• How to help clients have less fear about sharing the gap between what is and what could be in their business
  • Discovering what the customer is interested in, and telling compelling stories around that
  • Educating clients about the power of content that tells a story. It’s not checking off the “wrote a blog post” or “sent out some tweets” box
  • The companies doing storytelling content well, and how you can scale it
  • Implementing editorial boards and newsrooms to get strategic about using content to tell stories

The Golden Nuggets:

“One thing I’d recommend for any agency is to have storytelling workshops for your clients.” – @JoeLazauskas Click To Tweet “The brain science tells us that when we hear a good story, our brain lights up at five times its resting capacity.” – @JoeLazauskas Click To Tweet “Building relationships with people should be the ultimate goal of putting content out there.” – @JoeLazauskas Click To Tweet “Your salespeople, your accounts people, HR – these are like reporters for you. Tap into those resources. It’s creative firepower for telling your stories.” – @JoeLazauskas Click To Tweet “We become really grounded in a story when we can relate to the narrator or the protagonist in some way.” – @JoeLazauskas Click To Tweet “The vast majority of content that is done well is really storytelling.” – @JoeLazauskas Click To Tweet “Our brain is attuned to pay more attention when there’s something new or novel. It’s a Venn diagram between relatability and novelty where something is familiar, but with a new or novel twist – that’s how people get locked in.” – @JoeLazauskas Click To Tweet “Bringing staff together regularly in some systematic way is a great way to gather stories. And people are glad to be there, because it’s fun.” – @JoeLazauskas Click To Tweet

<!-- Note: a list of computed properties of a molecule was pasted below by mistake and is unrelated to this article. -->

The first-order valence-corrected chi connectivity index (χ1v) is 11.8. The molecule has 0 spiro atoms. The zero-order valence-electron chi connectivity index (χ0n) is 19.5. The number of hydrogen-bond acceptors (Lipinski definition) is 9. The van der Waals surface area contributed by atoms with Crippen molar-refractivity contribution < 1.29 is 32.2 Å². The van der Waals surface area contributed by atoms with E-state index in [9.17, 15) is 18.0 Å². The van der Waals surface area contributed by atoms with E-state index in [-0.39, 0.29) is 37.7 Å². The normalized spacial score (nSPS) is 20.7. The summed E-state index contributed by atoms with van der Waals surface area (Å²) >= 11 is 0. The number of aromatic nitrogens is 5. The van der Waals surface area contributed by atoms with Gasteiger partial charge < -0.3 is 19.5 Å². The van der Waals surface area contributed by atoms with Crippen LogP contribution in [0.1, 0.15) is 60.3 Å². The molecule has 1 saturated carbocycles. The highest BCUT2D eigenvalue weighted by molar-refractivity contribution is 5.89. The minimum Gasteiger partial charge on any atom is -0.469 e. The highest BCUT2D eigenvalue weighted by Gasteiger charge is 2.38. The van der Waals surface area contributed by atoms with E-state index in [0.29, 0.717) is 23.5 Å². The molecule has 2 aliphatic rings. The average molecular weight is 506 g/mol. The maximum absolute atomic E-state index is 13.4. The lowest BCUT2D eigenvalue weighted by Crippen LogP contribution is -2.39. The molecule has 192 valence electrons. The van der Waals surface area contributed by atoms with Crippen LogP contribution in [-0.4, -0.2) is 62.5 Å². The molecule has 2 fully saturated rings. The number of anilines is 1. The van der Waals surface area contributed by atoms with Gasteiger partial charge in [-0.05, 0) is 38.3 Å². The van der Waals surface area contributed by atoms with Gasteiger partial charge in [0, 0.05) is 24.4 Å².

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Speaker 1: